Oddly enough, I’m not sure I need to do all that much, as it’s the easy position to take, but that doesn’t mean it’s wrong either. Romo currently has 7.63 ERA, a 5.82 FIP, and a 7.69 DRA, the latter number being probably the best public run-prediction model for pitching we have. So Romo has been bad in 2017 and has pitched as badly as he’s looked so far.
But that’s not even the worst part, because he’s basically being used as a ROOGY and is still ineffective. I agree that the move to sign Romo made sense in theory, partially due to the low commitment in both years and money, but mainly because the Dodgers had an abundance of left-handed relievers but basically only Pedro Baez from the right-side that they could rely on, so signing Romo seemed to fill a hole in the roster. For his career, Romo has limited righties to a .187/.230/.321 line against a .239/.307/.368 line for lefties. While there was sign of regression in 2016 (R: .234/.272/.403 vs. L: .242/.306/.485) compared to 2015 (R: .169/.181/.286 vs. L: .366/.443/.486), it seemed reasonable that a healthy Romo could rebound to close to his 2015 form.
That has … not happened.
Limited to facing 13 lefties this year, Romo has been predictably bad, giving up a .364/.462/.455 line. However, against righties he’s also been poor, giving up all of his four homers and a .229/.315/.542 line even with a fortunate .241 BABIP.
Many of those homers came off of hanging sliders, and in that sense, Dustin’s article gave me more worry than relief.
This is the horizontal movement on his slider over the course of his career. It is the lowest of his career and the lowest since 2014, when his slider graded out at the second-lowest runs above average in his career at 3.6.
It has the most vertical movement of his career. Sliders aren’t supposed to have a ton of vertical movement.
So basically the slider isn’t sliding as much and it has a hump now that could tip off batters, which is basically a complicated way of saying the pitch that made Romo’s career sucks more than it ever has before. Pair that with the fact that he’s 34, is slider-dominant, and missed time with elbow issues last year, and it’s fair to wonder whether he’s simply done.
The hope of a turnaround basically revolves around him fixing his slider, that his swinging strike rate is still high, and that he’s still putting away hitters, but that’s basically about it. The projections don’t necessarily paint a prettier picture either, with ZiPS checking in at a 3.94 ERA, Steamer at 3.69, and PECOTA at 4.59, and that’s just based on regression without knowing his slider is the worst it’s ever been.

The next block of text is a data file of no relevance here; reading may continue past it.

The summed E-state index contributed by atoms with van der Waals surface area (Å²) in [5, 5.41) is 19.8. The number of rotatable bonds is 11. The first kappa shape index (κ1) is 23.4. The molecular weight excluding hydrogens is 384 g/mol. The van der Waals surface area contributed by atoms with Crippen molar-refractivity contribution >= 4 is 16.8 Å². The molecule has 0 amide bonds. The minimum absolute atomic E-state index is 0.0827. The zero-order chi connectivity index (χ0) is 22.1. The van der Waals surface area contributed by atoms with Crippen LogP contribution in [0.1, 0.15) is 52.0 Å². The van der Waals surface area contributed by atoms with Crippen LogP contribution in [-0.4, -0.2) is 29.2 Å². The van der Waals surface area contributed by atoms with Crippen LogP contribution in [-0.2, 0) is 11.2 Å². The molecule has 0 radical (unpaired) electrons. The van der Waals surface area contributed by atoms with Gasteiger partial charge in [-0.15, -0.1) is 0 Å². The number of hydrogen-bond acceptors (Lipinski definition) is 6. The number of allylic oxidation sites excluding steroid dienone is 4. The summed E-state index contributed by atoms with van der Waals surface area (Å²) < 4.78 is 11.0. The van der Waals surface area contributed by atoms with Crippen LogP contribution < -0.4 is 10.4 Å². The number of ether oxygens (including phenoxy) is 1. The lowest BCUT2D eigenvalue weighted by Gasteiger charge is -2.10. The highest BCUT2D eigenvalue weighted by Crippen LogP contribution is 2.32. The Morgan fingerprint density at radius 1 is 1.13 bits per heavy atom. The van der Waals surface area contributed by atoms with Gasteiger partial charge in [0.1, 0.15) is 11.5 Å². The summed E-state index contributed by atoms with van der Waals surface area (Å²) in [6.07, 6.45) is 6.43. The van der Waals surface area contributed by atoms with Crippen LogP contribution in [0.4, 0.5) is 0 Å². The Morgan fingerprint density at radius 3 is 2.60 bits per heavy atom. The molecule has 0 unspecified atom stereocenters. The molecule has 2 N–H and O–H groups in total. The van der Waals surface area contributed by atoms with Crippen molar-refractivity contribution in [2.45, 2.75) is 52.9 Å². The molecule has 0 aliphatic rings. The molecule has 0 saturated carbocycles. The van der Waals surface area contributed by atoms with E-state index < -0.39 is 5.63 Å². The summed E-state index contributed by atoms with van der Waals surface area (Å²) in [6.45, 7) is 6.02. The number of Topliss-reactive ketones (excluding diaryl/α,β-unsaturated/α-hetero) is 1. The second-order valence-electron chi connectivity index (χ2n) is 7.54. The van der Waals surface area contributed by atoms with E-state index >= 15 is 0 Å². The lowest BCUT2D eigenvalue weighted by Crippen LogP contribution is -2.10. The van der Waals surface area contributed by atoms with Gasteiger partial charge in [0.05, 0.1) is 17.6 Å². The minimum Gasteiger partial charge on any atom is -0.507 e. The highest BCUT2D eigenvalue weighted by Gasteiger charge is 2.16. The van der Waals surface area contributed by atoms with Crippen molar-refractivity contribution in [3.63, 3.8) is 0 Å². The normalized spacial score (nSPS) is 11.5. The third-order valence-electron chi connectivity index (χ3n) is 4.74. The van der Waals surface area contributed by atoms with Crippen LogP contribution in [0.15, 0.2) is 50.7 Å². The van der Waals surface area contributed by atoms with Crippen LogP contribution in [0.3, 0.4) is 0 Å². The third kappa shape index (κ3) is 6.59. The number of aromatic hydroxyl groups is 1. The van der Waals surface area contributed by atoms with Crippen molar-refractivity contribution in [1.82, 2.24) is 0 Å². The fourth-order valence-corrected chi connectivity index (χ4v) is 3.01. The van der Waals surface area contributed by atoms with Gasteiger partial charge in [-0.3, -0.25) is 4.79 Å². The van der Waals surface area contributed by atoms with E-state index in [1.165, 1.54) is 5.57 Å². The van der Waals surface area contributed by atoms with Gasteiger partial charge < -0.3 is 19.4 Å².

Furthermore, even if he does somehow recover to post these numbers, is it worth sticking with a mediocre specialist when there’s a lot more upside in the minors? Among others waiting for a shot, Grant Dayton was last year’s setup man (2.05 ERA/2.99 FIP/3.07 DRA in 2016), Adam Liberatore (in minors when Luis Avilan is back from the DL) has been effective pen arm for the last two years, and Josh Ravin flashed potential in his trial run last year (0.93 ERA/3.07 FIP/2.41 DRA). Why not keep Chris Hatcher as the multi-inning mop-up man and see if a Dayton (when fixed/healthy) or a Ravin or somebody else could turn into a high-leverage option? Plus, with the emergence of Josh Fields and Ross Stripling, the right-handed reliever problem isn’t pressing anymore.
This is, of course, the easy side to take. Romo was a long-time member of the hated Giants, fans want him gone, and he’s performing terrible, so there’s no risk in me adding fuel to the fire here. Still, that doesn’t mean it’s inherently the wrong thing to believe or that it’s a knee-jerk reaction. Depth is important, but at this point with Romo, one has to wonder how much it’s worth if it’s costing the Dodgers a long-term look at upside or a short-term blowing of wins in what seems like an increasingly tight divisional race.